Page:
Another city on the list of must-see East Coast cities while we live here is Charleston. We drove down March 21, 2012.
I was finally able to get a shot of the South Carolina welcome sign!
We randomly took an exit to swap drivers and the wisteria was in full bloom.
The restaurant we had dinner at in Isle of Palms was right on the water front and we timed it just right so that we could see the sunset. As I waited, I couldn’t help but watch and take tons of pictures of the pelicans, they’re such cool birds!
The next day we headed into Charleston and drove over the Arthur Ravenel Jr. Bridge, aka the New Cooper River Bridge (both are rather boring names but the bridge itself is a really interesting structure).
Our first excursion in Charleston was a boat tour around the harbor. One of the sights was Fort Sumter, the site at which the first shots of the Civil War were fired.
It is said that in times of war, soldiers look to the flag for strength and courage. The flags currently flying at Fort Sumter represent those that flew during the Civil War (plus the current one). Included are the (current) American flag, 33-star US flag, 35-star US flag, Stars and Bars flag, Stainless Banner and the South Carolina State flag.
We also learned about the numerous pirates that used to sail the waters, passed by the USS Yorktown and under the bridge.
And there were dolphins!!!
Speaking of dolphins, the South Carolina Aquarium was just down the street so we of course had to stop for a visit!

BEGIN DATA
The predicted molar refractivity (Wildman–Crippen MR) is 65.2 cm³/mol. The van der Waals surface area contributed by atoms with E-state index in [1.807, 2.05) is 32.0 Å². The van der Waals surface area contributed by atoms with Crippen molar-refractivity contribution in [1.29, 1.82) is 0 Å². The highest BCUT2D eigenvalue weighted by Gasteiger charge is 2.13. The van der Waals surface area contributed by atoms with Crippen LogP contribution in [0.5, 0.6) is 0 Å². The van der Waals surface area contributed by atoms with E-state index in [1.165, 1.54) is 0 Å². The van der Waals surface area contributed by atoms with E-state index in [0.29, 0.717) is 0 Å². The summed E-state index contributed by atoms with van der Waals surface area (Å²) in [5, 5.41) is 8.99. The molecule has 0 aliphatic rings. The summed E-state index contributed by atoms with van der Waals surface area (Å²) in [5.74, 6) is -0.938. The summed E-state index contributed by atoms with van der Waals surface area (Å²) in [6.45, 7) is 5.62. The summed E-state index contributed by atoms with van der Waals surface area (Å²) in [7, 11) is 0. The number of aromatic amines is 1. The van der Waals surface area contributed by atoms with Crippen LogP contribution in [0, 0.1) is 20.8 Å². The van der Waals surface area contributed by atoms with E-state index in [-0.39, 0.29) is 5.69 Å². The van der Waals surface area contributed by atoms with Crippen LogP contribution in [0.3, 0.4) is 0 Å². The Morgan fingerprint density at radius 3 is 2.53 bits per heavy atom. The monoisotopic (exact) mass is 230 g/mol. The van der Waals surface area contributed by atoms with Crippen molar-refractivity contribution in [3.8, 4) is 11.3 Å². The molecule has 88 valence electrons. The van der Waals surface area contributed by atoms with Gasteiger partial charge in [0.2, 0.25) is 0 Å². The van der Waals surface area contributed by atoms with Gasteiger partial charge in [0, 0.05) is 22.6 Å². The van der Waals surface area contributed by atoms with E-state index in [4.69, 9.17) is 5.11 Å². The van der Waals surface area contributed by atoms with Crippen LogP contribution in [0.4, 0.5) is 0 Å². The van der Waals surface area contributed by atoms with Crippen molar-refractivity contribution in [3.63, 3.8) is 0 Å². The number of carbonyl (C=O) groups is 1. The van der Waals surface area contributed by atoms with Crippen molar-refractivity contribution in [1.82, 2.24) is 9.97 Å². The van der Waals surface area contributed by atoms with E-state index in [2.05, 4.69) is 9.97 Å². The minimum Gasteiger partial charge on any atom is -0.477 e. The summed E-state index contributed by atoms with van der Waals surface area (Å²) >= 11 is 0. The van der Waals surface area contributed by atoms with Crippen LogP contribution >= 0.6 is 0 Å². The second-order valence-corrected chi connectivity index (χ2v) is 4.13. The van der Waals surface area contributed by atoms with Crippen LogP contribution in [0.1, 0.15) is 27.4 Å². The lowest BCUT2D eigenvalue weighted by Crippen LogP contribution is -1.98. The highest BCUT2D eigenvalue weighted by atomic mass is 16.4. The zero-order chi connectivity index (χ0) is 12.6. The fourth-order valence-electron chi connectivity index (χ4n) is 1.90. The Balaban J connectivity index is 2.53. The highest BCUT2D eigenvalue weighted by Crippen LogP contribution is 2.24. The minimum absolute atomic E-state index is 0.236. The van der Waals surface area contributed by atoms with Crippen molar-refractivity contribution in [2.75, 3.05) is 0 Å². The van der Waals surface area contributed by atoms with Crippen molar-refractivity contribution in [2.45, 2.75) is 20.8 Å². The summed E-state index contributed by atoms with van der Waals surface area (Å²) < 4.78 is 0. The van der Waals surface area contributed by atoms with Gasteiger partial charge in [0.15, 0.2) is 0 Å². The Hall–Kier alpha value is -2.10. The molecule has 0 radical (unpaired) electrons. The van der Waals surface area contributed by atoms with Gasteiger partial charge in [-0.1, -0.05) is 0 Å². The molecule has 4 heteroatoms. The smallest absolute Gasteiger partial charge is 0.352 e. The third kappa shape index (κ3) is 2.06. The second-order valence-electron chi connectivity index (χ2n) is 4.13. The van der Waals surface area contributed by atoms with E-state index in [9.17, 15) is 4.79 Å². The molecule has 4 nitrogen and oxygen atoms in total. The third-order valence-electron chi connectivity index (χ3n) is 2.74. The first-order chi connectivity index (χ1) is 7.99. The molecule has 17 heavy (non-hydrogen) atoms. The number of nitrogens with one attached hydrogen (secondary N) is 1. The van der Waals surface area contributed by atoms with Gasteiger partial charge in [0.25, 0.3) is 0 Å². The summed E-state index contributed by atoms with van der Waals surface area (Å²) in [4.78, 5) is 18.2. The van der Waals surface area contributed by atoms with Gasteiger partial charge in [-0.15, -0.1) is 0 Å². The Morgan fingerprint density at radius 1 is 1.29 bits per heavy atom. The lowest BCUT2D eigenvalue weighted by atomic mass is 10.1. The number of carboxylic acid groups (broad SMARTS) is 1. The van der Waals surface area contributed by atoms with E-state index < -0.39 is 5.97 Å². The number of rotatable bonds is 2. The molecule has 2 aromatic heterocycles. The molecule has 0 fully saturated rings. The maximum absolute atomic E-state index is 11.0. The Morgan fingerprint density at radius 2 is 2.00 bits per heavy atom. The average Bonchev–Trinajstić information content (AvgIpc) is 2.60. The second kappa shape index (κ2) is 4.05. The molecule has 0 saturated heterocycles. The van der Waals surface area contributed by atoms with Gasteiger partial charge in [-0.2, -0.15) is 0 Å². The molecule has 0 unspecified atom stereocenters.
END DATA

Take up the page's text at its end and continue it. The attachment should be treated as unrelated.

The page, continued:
For a smaller sized aquarium, they had some very impressive things to see. In fact, most of the exhibits they had I had never seen in an aquarium.
Like the albino alligator.
Or this particular species of jellyfish.
They also had an outdoor aviary that I can’t remember ever seeing at an aquarium before.
Pay no attention to these crazy animals ;-)
The next morning I woke up early and watched the sunrise. I was actually so engrossed with shelling that I almost missed it.
As many beaches as I’ve walked on in my life, I had never found a whole, unbroken sand dollar. Every walk I take along the beach I think that that walk will be the magical one. This one was that walk. I found my first sand dollar in Isle of Palms! I not only found one, but four that morning! And a ton of other whole or mostly whole shells! This was not only the biggest score (in size), but in quantity that I’ve collected in one walk, ever!
After breakfast we drove around some of the beach front mansions around the hotel. When I win the lottery, this (or one very similar to it), will be my new home.
After that we drove into Charleston for our horse-drawn (or in our case donkey-drawn), carriage tour. We rode past Rainbow Row (East Bay Street), named so because of the colors used to paint the houses. One myth as to the purpose of using such colors was so that the drunken sailors coming into port would know which house they were staying in. Makes sense.
It was really nice to see that the carriage doors and paths had been preserved.
Another interesting little tidbit to learn about and see was the side porch on many of the homes. The lots were very narrow so, mostly out of necessity, the porches were built on the side. But they allowed the oceans breezes to come through on those hot, humid summer afternoons.
All of the houses were very well maintained and manicured!
Among many other things, Charleston is known for its Sweetgrass Basket makers. This art form has been passed down from generation to generation for over 400 years. Some of the larger baskets can go for over a thousand dollars.
I bought a much smaller one ;-) And yes, that is a small sample of my magical shell bounty.
After the carriage ride, we walked around the City Market and looked at the various vendors before dinner.
Out of the handful of southern east coast beach/water front towns I’ve been to, I think I Charleston is my favorite. I would love to go back and explore more of the sites, streets and houses of that extremely intriguing and colorful city.